How to build your own tube preamp FAQ

How to build your own tube preamp FAQ



Some Frequenty Asked Questions. (actually most of it I thought of myself)

How does it sound?

Oh the sound! It’s very transparent. Doesn’t have a strong character. For those looking for transparency in their system, this is highly recommended! However, if you are looking for a sweet sound, then I recommend the 5965 in a different configuration. Will post this on my Projects page later.

Why does it sound kind of “edgy” in my system?

A friend did describe my preamp as “edgy” too (though my tin ears can’t tell). Solder grid stopper resistor of 120-150 ohm on grid of both channels and it worked great!

I don’t like your power supply filter and would prefer 100H-100uF-100H-100uF.

Of course! This is a DIY project remember? So do it anyway you like. I opt for a low capacitance high inductance power supply filter circuit but you can do it anyway you like. You could build it as capacitor input power supply. No problemo.

I finished building it, and proceeded to power on without tubes…

Oh no! Don’t do that! Without tubes, the transformer is not being “loaded”. The voltage can get very high! If it gets higher than the voltage rating of your capacitor, your electrolytic cap might explode! Always power on with tubes installed.

I hooked it up to the rest of my system but it hums… can play music though.

Hum is good. It means you are almost there. (this doesn’t sound comforting heh?) Write to me and we’ll try to work out how to reduce hum.

I don’t like your choice of parts. I would prefer tantalum resistors, Black Gate capacitors, Jensen copper foil capacitors, silver wire, teflon socket…

Be sensible. Start off with something cheap and move on. The sound you get is a combination of the various “sounds” of all the parts you put in. Splurging on parts without knowing for sure how they will sound TOGETHER in a circuit is not very smart. Get it working first, then (if you wish) break your bank with all the audiophile parts in the world. Don’t be suprised if some of the expensive ones don’t suit your taste.

Your ground wire looks so puny. You are not macho at all.

Yikes! You are right. Definitely not macho at all. I was lazy. You could use a thicker gauge wire, or parallel a few strands to get a lower impedance ground.

Are you offering a kit?

I prefer to concentrate on just parts. Look, I have given the transformer winder info. (so no middle man charge here!) I have even given the wiring diagram, step-by-step. The rest is up to you. You can find someone in your area to do your chassis, to my (oops, your) liking. Time is scarce and for all my trouble asking someone to do the chassis etc, I will need to charge you. Definitely no more “value for money”.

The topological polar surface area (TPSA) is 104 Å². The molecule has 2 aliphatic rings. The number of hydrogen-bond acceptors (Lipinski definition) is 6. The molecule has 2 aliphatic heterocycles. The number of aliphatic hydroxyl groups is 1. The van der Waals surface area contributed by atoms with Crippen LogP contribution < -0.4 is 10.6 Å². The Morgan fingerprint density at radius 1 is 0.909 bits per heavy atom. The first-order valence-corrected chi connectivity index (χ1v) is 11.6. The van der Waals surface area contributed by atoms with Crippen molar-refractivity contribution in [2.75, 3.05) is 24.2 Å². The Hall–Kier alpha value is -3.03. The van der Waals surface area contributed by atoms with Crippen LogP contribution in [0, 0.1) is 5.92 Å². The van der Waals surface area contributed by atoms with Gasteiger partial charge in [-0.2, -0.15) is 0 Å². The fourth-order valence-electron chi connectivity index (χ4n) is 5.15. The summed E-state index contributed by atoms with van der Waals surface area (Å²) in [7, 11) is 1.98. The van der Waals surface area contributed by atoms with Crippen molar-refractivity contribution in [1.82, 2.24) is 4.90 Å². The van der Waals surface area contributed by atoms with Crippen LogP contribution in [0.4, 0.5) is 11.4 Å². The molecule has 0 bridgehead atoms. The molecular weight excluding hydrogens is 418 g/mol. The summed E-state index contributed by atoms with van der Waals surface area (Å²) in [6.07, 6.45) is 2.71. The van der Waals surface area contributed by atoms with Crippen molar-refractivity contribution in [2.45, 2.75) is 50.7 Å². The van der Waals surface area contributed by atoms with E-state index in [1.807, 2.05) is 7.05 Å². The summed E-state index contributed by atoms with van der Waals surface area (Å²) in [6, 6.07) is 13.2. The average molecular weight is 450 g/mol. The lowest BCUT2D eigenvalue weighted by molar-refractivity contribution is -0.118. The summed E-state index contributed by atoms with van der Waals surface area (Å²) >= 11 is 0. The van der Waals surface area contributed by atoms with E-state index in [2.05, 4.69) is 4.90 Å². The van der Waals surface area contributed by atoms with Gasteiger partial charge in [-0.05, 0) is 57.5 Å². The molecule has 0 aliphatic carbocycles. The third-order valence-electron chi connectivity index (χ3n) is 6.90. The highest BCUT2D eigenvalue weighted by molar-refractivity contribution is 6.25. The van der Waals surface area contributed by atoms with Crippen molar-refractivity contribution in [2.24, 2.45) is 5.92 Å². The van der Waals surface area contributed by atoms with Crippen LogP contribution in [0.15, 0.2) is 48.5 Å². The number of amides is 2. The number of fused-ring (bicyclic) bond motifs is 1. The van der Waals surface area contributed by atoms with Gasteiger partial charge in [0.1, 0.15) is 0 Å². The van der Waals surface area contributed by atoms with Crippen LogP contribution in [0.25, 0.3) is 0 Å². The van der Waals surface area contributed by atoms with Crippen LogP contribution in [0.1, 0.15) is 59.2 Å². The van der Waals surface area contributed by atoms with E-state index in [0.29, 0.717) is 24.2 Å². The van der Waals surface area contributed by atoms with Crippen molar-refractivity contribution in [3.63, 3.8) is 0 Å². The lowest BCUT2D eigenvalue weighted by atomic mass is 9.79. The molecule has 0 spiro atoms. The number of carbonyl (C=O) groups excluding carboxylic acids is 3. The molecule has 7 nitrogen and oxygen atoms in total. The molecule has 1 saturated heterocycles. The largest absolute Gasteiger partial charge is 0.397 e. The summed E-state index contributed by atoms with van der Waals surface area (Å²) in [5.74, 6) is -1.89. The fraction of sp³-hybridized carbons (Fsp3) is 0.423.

I heard that running one tube for each channel sounds better than utilizing both triodes in one tube.

I haven’t tried this as the other tubes I have been familiar with are all run both channels in one glass but if you DIY it, you can do it any way you like. Do let me know how it sounds. If it really sounds better this way, everyone should know. On an unrelated note, thank God I’m not offering kits. Otherwise, can you imagine how much work I have to bear to have all chassis reworked? 🙂

I actually prefer integrated amps. Never like the idea of preamp-power amp.

Ditto here. But then everyone has his/her own opinion. And my way is no superior to your way, vice versa. If you use power hungry speakers, solid state power amps is a must without breaking the bank. Tube preamps offer the opportunity to get tube sound at a lower cost. Alternatively, use this preamp circuit as your CD player output stage!

How many 5687/6X4 do you expect to sell?

I’m not expecting to sell many. The whole idea of doing this is to show you that building tube amps (or preamps) is very simple. There’s nothing magical inside. There’s nothing to “tweak here and there otherwise it won’t work”. You know, that kind of nonsense some folks spew to fool you into thinking DIY tube amps is only for electrical engineers. Once you understand this and start your first DIY project, trust me, this is going to be your most rewarding journey.

Okay, will stop here. Let me know if you have more queries.

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